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Expressing Your Gratitude

A few days ago, my six year old son, Jaxon, and I were having mommy-son time at the “beach park” by our house.

“Mommy?” he asked, “what are 3 things you are grateful for?” I answered, “you, waking up this morning, and spending this time with you in nature.” And then I asked him, “what are you grateful for?” He answered, “you, for my body because I can jump and run, and the blue sky.”

I couldn’t help but tear up a little bit because this was the first time he initiated this question to me after many years of me asking him.

My personal practice of expressing gratitudes only deepens in moments like this!

I am reminded of the many physical and mental health benefits of expressing gratitudes:

  1. Increased dopamine, which improves mood

  2. Decreases stress

  3. Increased serotonin production, which improves optimism

  4. Improves relationships

  5. Greater activity in the medial prefrontal cortex, which is the area of the brain linked to learning and making decisions

  6. Higher energy levels

  7. Improved sleep

  8. Stronger immune system

  9. Activation of the brain’s “altruism” and reward system regions- research states that “gratitude biases the brain’s reward system toward rewards for others versus oneself.” By giving you become more likely to want to connect with others by giving again in the future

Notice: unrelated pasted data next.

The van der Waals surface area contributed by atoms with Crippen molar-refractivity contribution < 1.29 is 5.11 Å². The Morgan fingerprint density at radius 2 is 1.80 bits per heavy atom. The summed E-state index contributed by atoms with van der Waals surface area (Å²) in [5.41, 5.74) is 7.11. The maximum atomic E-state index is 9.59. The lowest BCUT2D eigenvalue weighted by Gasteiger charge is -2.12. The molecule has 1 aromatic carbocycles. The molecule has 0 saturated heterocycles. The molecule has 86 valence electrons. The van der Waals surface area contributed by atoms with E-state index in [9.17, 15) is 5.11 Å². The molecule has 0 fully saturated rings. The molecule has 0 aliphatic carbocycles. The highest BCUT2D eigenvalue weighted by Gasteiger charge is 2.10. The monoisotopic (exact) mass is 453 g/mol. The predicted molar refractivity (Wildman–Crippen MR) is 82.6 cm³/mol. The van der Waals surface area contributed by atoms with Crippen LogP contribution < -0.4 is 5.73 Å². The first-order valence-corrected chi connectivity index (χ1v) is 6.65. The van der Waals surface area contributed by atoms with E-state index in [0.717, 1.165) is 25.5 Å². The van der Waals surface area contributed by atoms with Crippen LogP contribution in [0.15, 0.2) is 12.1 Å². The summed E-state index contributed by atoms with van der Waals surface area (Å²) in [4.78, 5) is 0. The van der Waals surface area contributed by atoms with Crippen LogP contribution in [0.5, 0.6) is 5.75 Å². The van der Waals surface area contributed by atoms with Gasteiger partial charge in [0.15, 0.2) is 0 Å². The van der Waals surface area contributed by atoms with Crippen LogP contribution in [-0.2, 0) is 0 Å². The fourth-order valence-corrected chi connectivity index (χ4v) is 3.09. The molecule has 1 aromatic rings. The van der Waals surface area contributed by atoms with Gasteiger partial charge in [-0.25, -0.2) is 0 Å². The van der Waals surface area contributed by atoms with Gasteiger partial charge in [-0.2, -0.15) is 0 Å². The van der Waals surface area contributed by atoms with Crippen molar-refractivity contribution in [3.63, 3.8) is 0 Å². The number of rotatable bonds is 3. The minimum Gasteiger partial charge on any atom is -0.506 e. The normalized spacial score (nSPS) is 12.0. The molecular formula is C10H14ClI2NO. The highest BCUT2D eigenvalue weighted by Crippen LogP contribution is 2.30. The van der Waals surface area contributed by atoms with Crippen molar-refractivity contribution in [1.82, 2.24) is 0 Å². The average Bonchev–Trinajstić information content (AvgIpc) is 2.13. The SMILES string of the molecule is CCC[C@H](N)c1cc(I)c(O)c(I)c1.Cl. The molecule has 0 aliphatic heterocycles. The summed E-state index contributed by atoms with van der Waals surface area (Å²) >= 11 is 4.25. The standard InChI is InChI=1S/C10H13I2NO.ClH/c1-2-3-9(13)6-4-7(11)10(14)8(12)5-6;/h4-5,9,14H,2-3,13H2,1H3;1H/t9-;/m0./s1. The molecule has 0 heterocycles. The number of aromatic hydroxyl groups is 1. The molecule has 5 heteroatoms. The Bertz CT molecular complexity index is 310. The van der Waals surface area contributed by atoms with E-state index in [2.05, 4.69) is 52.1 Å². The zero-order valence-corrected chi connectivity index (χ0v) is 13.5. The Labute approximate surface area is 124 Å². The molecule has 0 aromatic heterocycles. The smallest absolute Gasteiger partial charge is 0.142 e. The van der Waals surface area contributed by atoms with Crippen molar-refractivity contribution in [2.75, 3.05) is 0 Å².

Here are some ways that my family and I express gratitude with one another, as well as the ways I teach and support the athletes and teams I work with in expressing gratitudes:

  1. Keep a gratitude journal – write down 3 things your grateful for before you go to bed

  2. Write a handwritten gratitude letter to a current or past mentor, coach, or teacher- explaining who they are/were to you, what it means to you to have/had them in your life, and share a few specific times you were grateful for who they were/what they did. You can save the letter or give it to them.

  3. Listen to a guided gratitude meditation. You can find some on YouTube and on the Calm app.

Create a gratitude jar – take some colored paper and write a gratitude on each separate piece, ask your roommates and/or family to do the same. You can place one in the locker room and ask your teammates to participate. When anyone is feeling low, you can pick a gratitude from the jar, read it, and then put it back for someone else.

When you express gratitudes it not only helps you, but the people around you!!!

Jaxon, my son – Malaya, my daughter, I am grateful for you in my life! You encourage, motivate, and inspire me everyday, to keep learning, to keep growing, to keep serving the humans I work with. Because I know when I do, it helps you to continue your journey of becoming.

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